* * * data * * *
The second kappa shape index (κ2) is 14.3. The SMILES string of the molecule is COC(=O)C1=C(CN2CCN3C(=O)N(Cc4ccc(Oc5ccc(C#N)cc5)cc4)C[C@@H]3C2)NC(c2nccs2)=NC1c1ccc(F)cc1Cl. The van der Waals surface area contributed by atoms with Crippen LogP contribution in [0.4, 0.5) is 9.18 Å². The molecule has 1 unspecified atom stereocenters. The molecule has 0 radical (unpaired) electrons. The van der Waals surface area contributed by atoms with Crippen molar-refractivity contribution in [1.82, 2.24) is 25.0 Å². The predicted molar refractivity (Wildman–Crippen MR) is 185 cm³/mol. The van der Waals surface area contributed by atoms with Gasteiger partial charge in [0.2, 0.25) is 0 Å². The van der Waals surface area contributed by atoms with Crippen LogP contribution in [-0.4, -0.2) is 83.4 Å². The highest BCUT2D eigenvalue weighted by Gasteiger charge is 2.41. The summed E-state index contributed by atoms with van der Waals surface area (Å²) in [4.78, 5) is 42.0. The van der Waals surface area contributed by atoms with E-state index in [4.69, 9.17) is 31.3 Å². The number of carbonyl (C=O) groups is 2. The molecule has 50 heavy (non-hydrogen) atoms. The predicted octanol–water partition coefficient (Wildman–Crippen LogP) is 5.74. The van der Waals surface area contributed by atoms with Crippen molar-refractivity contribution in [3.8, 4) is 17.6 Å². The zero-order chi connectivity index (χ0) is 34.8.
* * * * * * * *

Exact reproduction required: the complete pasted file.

The second kappa shape index (κ2) is 14.3. The SMILES string of the molecule is COC(=O)C1=C(CN2CCN3C(=O)N(Cc4ccc(Oc5ccc(C#N)cc5)cc4)C[C@@H]3C2)NC(c2nccs2)=NC1c1ccc(F)cc1Cl. The van der Waals surface area contributed by atoms with Crippen LogP contribution in [0.4, 0.5) is 9.18 Å². The molecule has 1 unspecified atom stereocenters. The molecule has 0 radical (unpaired) electrons. The van der Waals surface area contributed by atoms with Crippen molar-refractivity contribution in [1.82, 2.24) is 25.0 Å². The predicted molar refractivity (Wildman–Crippen MR) is 185 cm³/mol. The van der Waals surface area contributed by atoms with Gasteiger partial charge in [0.2, 0.25) is 0 Å². The van der Waals surface area contributed by atoms with Crippen LogP contribution in [-0.4, -0.2) is 83.4 Å². The highest BCUT2D eigenvalue weighted by Gasteiger charge is 2.41. The summed E-state index contributed by atoms with van der Waals surface area (Å²) in [4.78, 5) is 42.0. The van der Waals surface area contributed by atoms with E-state index in [4.69, 9.17) is 31.3 Å². The number of carbonyl (C=O) groups is 2. The molecule has 50 heavy (non-hydrogen) atoms. The predicted octanol–water partition coefficient (Wildman–Crippen LogP) is 5.74. The van der Waals surface area contributed by atoms with Crippen molar-refractivity contribution in [3.8, 4) is 17.6 Å². The zero-order chi connectivity index (χ0) is 34.8.